Who buries a body with butter?!
So I sought to tie up a few loose ends before pursuing the other half of the silver tablet in earnest. I stopped by Lord British's castle to store a few things and sell off some unnecessary equipment, then headed back to Yew to find Nicodemus and pick up a spell or two. In the process, I caught sight of some wisps, and upon recalling Xiao's directive I spoke to them. They introduced themselves as some sort of interdimensional information brokers, and would be willing to arrange an exchange for knowledge that was "sufficiently dense." They provided a sample of something they considered not particularly powerful or important - which turned out to be the Armageddon spell (!) of all things. Though I was somewhat dubious as to the wisdom behind it, I headed to the Lycaeum to find something they might think useful. My skill in wandering the stacks (which is fairly considerable by this point - numerous visits to Powell's Books have helped with that) proved put to the test, but not only did I manage to find a book of Lost Mantras which might serve such a purpose, but also a copy of The Wizard of Oz, which I remembered being told Lord British himself had been looking for. After browsing for a little while longer - there were some interesting books hidden away in there, Seggallion was particularly intrigued by the one about his homeland - I headed for the castle and presented the monarch with the copy he'd been looking for, and he rewarded me with several peering gems for my trouble. Then it was back to Yew to return to the wisps. While wandering the area looking for them, Aric gained another level (maxing out his stats in the process) and I also bumped into Zoltan once more, who turned out to be the one who had given the tablet to Mariah in the first place. He in turn had been paid to take it to the Lycaeum by Captain John, but the pirate Hawkins had ambushed them along the way and taken the other half. It seemed apparent that a stop in Buccaneer's Den to ask after the dread pirate would be in order.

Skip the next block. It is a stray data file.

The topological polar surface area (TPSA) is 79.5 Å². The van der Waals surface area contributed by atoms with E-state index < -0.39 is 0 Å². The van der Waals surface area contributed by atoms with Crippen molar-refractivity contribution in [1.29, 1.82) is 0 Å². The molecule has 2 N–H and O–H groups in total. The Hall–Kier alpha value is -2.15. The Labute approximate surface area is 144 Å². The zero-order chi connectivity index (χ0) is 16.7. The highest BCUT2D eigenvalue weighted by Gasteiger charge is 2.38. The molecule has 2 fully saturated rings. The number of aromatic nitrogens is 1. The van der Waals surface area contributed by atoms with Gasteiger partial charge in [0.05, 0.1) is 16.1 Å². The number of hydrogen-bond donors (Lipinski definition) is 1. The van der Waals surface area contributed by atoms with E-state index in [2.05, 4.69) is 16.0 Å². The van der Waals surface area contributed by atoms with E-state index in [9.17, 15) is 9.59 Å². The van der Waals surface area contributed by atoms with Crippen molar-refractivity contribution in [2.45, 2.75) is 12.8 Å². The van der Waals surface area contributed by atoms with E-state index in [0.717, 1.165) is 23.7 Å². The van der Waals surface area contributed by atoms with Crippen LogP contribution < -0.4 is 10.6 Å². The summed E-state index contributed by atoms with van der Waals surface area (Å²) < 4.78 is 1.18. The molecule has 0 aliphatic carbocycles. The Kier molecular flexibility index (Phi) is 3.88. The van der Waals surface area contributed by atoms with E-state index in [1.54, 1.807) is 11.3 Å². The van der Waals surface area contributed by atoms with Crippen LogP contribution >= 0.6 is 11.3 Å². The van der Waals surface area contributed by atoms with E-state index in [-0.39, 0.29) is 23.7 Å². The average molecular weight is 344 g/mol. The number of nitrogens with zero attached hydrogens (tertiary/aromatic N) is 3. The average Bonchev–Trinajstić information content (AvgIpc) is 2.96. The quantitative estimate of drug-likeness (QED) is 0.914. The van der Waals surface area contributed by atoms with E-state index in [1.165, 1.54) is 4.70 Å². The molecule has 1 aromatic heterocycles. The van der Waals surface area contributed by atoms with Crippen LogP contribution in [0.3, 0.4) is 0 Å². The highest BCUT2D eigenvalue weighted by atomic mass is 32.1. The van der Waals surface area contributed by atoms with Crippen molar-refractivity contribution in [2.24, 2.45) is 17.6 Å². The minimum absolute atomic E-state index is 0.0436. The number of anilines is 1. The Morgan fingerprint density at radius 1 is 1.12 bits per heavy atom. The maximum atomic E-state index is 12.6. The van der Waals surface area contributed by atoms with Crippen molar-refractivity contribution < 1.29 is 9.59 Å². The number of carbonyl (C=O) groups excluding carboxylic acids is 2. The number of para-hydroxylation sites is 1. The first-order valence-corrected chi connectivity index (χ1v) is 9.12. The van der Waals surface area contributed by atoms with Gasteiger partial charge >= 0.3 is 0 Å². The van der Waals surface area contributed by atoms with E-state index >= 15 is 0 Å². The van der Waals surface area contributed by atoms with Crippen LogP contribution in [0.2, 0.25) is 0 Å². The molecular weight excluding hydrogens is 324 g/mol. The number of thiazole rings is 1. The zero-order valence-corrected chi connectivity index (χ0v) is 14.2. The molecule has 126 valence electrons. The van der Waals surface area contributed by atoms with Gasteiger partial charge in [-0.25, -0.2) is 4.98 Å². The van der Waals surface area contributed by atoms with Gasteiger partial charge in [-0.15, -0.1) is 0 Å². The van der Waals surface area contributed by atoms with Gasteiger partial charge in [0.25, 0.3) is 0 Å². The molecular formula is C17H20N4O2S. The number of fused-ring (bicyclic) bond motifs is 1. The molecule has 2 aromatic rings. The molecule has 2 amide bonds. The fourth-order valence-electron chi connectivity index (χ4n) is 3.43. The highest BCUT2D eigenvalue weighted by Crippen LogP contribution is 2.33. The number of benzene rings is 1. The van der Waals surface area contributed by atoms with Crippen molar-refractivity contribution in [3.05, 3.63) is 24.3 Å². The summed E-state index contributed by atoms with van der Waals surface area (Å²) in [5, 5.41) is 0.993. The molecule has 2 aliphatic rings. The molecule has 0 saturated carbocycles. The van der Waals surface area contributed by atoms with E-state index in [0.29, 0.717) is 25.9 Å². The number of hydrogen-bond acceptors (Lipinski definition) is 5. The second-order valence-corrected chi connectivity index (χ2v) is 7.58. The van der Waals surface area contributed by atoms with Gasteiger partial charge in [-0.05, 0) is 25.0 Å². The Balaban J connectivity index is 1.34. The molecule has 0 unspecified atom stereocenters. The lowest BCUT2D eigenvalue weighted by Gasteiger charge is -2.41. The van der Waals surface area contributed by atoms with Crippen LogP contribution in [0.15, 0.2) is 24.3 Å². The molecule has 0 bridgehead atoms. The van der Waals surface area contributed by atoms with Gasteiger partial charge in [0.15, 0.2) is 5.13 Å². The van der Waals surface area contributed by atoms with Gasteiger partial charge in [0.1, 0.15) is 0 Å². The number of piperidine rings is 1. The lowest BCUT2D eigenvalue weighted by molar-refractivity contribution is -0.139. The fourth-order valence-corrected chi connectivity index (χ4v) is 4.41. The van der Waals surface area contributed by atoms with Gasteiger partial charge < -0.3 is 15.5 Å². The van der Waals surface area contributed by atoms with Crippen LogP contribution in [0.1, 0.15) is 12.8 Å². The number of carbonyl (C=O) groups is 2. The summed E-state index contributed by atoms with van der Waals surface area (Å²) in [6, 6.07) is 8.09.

That's... not really all that helpful for understanding your system.
I had one last stop to make before that, though. I brought the book of Lost Mantras to the wisps, who deemed it sufficient and found a buyer who wanted to trade substance instead of information. They seemed to think this was a poor trade, but I was already dubious of the sort of information they considered valuable and assured them it was perfectly fine by me. As a result, all six of us found our pockets stuffed to the brim with gold - more gold than we'd come across in our adventure thus far, and indeed ever expected to come across, period! That one last stop turned into several, as I immediately went on a grand shopping spree across the land, visiting Rudyom, Nicodemus, Horance and Xiao in turn to pack my spellbook full of every last spell they could offer me, along with two staves from Nicodemus for enchantment purposes when I was able to cast seventh circle spells, then off to Trinsic to buy a set of magic armor and magic helms for the six of us, along with a warhammer for Seggallion to make better use of his strength, then to Britian to pick up a magic bow for Blaine in order to give him better chances of gaining further experience amongst our ragtag group - and even after all that spending, I still had more gold left over than I could carry on my own! I certainly won't be lacking for funds for a time yet - and that's a good thing, as I expect things are going to get rougher from here on out. Armed with new weapons, new armor, and new spells, we were ready to head to Buccaneer's Den and track down the other half of the silver tablet, wherever that trip would take us.